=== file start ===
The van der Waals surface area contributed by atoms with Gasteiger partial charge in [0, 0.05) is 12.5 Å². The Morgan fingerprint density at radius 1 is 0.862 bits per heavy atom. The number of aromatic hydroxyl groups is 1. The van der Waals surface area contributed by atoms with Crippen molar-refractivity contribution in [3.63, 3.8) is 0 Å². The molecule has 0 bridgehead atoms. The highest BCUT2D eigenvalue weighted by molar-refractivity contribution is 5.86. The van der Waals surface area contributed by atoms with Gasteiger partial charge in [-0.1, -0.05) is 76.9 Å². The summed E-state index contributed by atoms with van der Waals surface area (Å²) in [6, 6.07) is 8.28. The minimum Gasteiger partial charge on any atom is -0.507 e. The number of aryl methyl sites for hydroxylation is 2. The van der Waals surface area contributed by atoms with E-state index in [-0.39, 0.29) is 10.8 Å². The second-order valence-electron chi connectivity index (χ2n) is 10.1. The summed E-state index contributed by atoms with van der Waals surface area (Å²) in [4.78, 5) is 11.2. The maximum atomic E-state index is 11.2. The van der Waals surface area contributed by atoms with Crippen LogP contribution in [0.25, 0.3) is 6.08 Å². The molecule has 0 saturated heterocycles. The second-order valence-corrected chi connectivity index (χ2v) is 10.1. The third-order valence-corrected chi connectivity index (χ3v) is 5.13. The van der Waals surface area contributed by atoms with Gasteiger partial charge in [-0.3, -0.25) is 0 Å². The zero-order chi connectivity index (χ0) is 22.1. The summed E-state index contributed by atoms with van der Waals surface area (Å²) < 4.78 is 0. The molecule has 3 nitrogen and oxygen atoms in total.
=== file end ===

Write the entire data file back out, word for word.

The van der Waals surface area contributed by atoms with Gasteiger partial charge in [0, 0.05) is 12.5 Å². The Morgan fingerprint density at radius 1 is 0.862 bits per heavy atom. The number of aromatic hydroxyl groups is 1. The van der Waals surface area contributed by atoms with Crippen molar-refractivity contribution in [3.63, 3.8) is 0 Å². The molecule has 0 bridgehead atoms. The highest BCUT2D eigenvalue weighted by molar-refractivity contribution is 5.86. The van der Waals surface area contributed by atoms with Gasteiger partial charge in [-0.1, -0.05) is 76.9 Å². The summed E-state index contributed by atoms with van der Waals surface area (Å²) in [6, 6.07) is 8.28. The minimum Gasteiger partial charge on any atom is -0.507 e. The number of aryl methyl sites for hydroxylation is 2. The van der Waals surface area contributed by atoms with E-state index in [-0.39, 0.29) is 10.8 Å². The second-order valence-electron chi connectivity index (χ2n) is 10.1. The summed E-state index contributed by atoms with van der Waals surface area (Å²) in [4.78, 5) is 11.2. The maximum atomic E-state index is 11.2. The van der Waals surface area contributed by atoms with Crippen LogP contribution in [0.25, 0.3) is 6.08 Å². The molecule has 0 saturated heterocycles. The second-order valence-corrected chi connectivity index (χ2v) is 10.1. The third-order valence-corrected chi connectivity index (χ3v) is 5.13. The van der Waals surface area contributed by atoms with Gasteiger partial charge in [-0.3, -0.25) is 0 Å². The zero-order chi connectivity index (χ0) is 22.1. The summed E-state index contributed by atoms with van der Waals surface area (Å²) < 4.78 is 0. The molecule has 3 nitrogen and oxygen atoms in total.